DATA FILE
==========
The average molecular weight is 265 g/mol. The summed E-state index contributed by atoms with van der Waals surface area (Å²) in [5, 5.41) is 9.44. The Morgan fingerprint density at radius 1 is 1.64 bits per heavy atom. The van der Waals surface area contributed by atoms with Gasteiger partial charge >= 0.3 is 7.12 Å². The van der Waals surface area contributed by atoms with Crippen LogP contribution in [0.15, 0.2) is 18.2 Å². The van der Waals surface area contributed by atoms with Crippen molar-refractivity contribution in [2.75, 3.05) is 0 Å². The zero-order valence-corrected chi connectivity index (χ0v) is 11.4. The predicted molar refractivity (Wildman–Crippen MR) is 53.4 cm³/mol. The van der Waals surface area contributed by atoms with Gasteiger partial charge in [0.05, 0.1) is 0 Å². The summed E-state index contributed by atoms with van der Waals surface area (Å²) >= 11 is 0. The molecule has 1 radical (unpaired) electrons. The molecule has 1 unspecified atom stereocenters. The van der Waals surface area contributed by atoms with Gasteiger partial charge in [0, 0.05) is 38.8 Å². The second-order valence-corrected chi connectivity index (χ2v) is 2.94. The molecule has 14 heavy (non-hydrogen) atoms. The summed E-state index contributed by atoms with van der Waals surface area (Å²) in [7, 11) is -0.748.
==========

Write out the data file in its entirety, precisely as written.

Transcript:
The average molecular weight is 265 g/mol. The summed E-state index contributed by atoms with van der Waals surface area (Å²) in [5, 5.41) is 9.44. The Morgan fingerprint density at radius 1 is 1.64 bits per heavy atom. The van der Waals surface area contributed by atoms with Gasteiger partial charge >= 0.3 is 7.12 Å². The van der Waals surface area contributed by atoms with Crippen LogP contribution in [0.15, 0.2) is 18.2 Å². The van der Waals surface area contributed by atoms with Crippen molar-refractivity contribution in [2.75, 3.05) is 0 Å². The zero-order valence-corrected chi connectivity index (χ0v) is 11.4. The predicted molar refractivity (Wildman–Crippen MR) is 53.4 cm³/mol. The van der Waals surface area contributed by atoms with Gasteiger partial charge in [0.05, 0.1) is 0 Å². The summed E-state index contributed by atoms with van der Waals surface area (Å²) >= 11 is 0. The molecule has 1 radical (unpaired) electrons. The molecule has 1 unspecified atom stereocenters. The van der Waals surface area contributed by atoms with Gasteiger partial charge in [0, 0.05) is 38.8 Å². The second-order valence-corrected chi connectivity index (χ2v) is 2.94. The molecule has 14 heavy (non-hydrogen) atoms. The summed E-state index contributed by atoms with van der Waals surface area (Å²) in [7, 11) is -0.748.